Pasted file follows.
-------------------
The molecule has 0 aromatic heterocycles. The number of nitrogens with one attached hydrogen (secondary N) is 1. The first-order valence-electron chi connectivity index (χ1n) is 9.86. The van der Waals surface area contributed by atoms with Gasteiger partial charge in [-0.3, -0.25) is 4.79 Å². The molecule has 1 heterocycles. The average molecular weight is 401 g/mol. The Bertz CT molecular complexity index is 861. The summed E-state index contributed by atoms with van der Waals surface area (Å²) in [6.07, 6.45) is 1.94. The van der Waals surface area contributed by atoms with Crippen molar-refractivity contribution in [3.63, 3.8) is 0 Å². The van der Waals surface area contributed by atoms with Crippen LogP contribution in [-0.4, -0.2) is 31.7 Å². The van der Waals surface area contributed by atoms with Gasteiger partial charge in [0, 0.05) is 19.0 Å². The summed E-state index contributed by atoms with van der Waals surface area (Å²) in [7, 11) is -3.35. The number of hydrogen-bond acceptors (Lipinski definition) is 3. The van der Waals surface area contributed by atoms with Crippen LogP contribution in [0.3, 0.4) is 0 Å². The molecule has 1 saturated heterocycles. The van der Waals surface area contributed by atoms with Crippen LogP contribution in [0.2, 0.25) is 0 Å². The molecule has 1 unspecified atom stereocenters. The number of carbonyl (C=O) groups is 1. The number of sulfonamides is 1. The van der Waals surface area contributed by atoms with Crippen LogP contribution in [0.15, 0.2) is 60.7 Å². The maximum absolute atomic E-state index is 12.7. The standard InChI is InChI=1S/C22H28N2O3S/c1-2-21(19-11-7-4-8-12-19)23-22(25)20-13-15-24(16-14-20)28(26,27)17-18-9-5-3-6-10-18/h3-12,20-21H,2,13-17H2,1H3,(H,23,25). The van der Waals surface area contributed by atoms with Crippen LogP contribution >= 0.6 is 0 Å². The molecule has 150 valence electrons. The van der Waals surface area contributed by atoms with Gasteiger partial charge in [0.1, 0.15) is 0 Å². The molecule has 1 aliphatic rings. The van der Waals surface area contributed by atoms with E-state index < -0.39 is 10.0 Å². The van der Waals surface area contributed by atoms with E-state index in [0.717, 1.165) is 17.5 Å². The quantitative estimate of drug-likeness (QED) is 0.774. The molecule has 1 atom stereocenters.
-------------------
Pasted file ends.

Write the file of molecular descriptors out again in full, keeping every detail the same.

The molecule has 0 aromatic heterocycles. The number of nitrogens with one attached hydrogen (secondary N) is 1. The first-order valence-electron chi connectivity index (χ1n) is 9.86. The van der Waals surface area contributed by atoms with Gasteiger partial charge in [-0.3, -0.25) is 4.79 Å². The molecule has 1 heterocycles. The average molecular weight is 401 g/mol. The Bertz CT molecular complexity index is 861. The summed E-state index contributed by atoms with van der Waals surface area (Å²) in [6.07, 6.45) is 1.94. The van der Waals surface area contributed by atoms with Crippen molar-refractivity contribution in [3.63, 3.8) is 0 Å². The van der Waals surface area contributed by atoms with Crippen LogP contribution in [-0.4, -0.2) is 31.7 Å². The van der Waals surface area contributed by atoms with Gasteiger partial charge in [0, 0.05) is 19.0 Å². The summed E-state index contributed by atoms with van der Waals surface area (Å²) in [7, 11) is -3.35. The number of hydrogen-bond acceptors (Lipinski definition) is 3. The van der Waals surface area contributed by atoms with Crippen LogP contribution in [0.3, 0.4) is 0 Å². The molecule has 1 saturated heterocycles. The van der Waals surface area contributed by atoms with Crippen LogP contribution in [0.2, 0.25) is 0 Å². The molecule has 1 unspecified atom stereocenters. The number of carbonyl (C=O) groups is 1. The number of sulfonamides is 1. The van der Waals surface area contributed by atoms with Crippen LogP contribution in [0.15, 0.2) is 60.7 Å². The maximum absolute atomic E-state index is 12.7. The standard InChI is InChI=1S/C22H28N2O3S/c1-2-21(19-11-7-4-8-12-19)23-22(25)20-13-15-24(16-14-20)28(26,27)17-18-9-5-3-6-10-18/h3-12,20-21H,2,13-17H2,1H3,(H,23,25). The van der Waals surface area contributed by atoms with Crippen LogP contribution >= 0.6 is 0 Å². The molecule has 150 valence electrons. The van der Waals surface area contributed by atoms with Gasteiger partial charge in [0.1, 0.15) is 0 Å². The molecule has 1 aliphatic rings. The van der Waals surface area contributed by atoms with E-state index < -0.39 is 10.0 Å². The van der Waals surface area contributed by atoms with E-state index in [0.717, 1.165) is 17.5 Å². The quantitative estimate of drug-likeness (QED) is 0.774. The molecule has 1 atom stereocenters.